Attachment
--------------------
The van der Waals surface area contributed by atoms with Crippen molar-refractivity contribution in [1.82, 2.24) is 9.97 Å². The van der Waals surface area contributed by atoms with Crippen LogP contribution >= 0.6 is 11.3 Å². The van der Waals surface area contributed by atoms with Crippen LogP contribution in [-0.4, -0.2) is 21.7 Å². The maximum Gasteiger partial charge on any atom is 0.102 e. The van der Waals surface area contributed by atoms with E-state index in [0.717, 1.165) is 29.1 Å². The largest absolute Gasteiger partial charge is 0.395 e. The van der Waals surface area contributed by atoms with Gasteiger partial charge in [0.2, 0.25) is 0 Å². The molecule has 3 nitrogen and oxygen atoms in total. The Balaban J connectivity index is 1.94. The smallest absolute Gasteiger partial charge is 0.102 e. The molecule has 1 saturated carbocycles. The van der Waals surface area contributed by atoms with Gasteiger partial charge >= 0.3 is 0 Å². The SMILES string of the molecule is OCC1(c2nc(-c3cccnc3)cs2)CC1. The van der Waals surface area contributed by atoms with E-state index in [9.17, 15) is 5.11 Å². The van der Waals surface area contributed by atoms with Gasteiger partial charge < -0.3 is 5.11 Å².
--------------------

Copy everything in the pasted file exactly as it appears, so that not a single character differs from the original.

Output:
The van der Waals surface area contributed by atoms with Crippen molar-refractivity contribution in [1.82, 2.24) is 9.97 Å². The van der Waals surface area contributed by atoms with Crippen LogP contribution >= 0.6 is 11.3 Å². The van der Waals surface area contributed by atoms with Crippen LogP contribution in [-0.4, -0.2) is 21.7 Å². The maximum Gasteiger partial charge on any atom is 0.102 e. The van der Waals surface area contributed by atoms with E-state index in [0.717, 1.165) is 29.1 Å². The largest absolute Gasteiger partial charge is 0.395 e. The van der Waals surface area contributed by atoms with Gasteiger partial charge in [0.2, 0.25) is 0 Å². The molecule has 3 nitrogen and oxygen atoms in total. The Balaban J connectivity index is 1.94. The smallest absolute Gasteiger partial charge is 0.102 e. The molecule has 1 saturated carbocycles. The van der Waals surface area contributed by atoms with Gasteiger partial charge >= 0.3 is 0 Å². The SMILES string of the molecule is OCC1(c2nc(-c3cccnc3)cs2)CC1. The van der Waals surface area contributed by atoms with E-state index in [9.17, 15) is 5.11 Å². The van der Waals surface area contributed by atoms with Gasteiger partial charge < -0.3 is 5.11 Å².